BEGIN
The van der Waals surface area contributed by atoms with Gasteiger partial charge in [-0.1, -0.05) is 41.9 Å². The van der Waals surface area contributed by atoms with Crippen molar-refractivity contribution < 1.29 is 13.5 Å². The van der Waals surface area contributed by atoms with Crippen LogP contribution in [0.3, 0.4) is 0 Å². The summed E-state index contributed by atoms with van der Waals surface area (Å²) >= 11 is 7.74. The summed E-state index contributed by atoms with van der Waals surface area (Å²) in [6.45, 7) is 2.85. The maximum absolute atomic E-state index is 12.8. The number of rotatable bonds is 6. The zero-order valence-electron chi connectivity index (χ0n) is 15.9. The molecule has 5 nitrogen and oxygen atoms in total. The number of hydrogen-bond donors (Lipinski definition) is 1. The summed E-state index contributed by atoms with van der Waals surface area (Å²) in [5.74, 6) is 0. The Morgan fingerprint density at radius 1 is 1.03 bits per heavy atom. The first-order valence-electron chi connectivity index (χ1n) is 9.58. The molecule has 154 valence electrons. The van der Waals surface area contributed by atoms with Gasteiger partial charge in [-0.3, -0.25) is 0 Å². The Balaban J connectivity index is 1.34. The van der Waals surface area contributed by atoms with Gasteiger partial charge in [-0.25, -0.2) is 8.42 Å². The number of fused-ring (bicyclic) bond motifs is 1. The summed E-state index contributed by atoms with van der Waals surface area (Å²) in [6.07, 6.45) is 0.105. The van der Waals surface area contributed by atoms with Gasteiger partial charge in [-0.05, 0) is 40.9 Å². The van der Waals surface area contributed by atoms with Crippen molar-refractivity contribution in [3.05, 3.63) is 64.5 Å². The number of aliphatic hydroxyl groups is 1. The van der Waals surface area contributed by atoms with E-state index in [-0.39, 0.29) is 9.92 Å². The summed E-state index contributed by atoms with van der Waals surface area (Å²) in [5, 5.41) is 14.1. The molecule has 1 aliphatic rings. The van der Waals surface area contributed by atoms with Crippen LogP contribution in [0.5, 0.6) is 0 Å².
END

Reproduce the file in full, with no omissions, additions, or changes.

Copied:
The van der Waals surface area contributed by atoms with Gasteiger partial charge in [-0.1, -0.05) is 41.9 Å². The van der Waals surface area contributed by atoms with Crippen molar-refractivity contribution < 1.29 is 13.5 Å². The van der Waals surface area contributed by atoms with Crippen LogP contribution in [0.3, 0.4) is 0 Å². The summed E-state index contributed by atoms with van der Waals surface area (Å²) >= 11 is 7.74. The summed E-state index contributed by atoms with van der Waals surface area (Å²) in [6.45, 7) is 2.85. The maximum absolute atomic E-state index is 12.8. The number of rotatable bonds is 6. The zero-order valence-electron chi connectivity index (χ0n) is 15.9. The molecule has 5 nitrogen and oxygen atoms in total. The number of hydrogen-bond donors (Lipinski definition) is 1. The summed E-state index contributed by atoms with van der Waals surface area (Å²) in [5.74, 6) is 0. The Morgan fingerprint density at radius 1 is 1.03 bits per heavy atom. The first-order valence-electron chi connectivity index (χ1n) is 9.58. The molecule has 154 valence electrons. The van der Waals surface area contributed by atoms with Gasteiger partial charge in [-0.3, -0.25) is 0 Å². The Balaban J connectivity index is 1.34. The van der Waals surface area contributed by atoms with Gasteiger partial charge in [-0.25, -0.2) is 8.42 Å². The number of fused-ring (bicyclic) bond motifs is 1. The summed E-state index contributed by atoms with van der Waals surface area (Å²) in [6.07, 6.45) is 0.105. The van der Waals surface area contributed by atoms with Gasteiger partial charge in [-0.05, 0) is 40.9 Å². The van der Waals surface area contributed by atoms with Crippen molar-refractivity contribution in [3.05, 3.63) is 64.5 Å². The number of aliphatic hydroxyl groups is 1. The van der Waals surface area contributed by atoms with E-state index in [-0.39, 0.29) is 9.92 Å². The summed E-state index contributed by atoms with van der Waals surface area (Å²) in [5, 5.41) is 14.1. The molecule has 1 aliphatic rings. The van der Waals surface area contributed by atoms with Crippen LogP contribution in [0.5, 0.6) is 0 Å².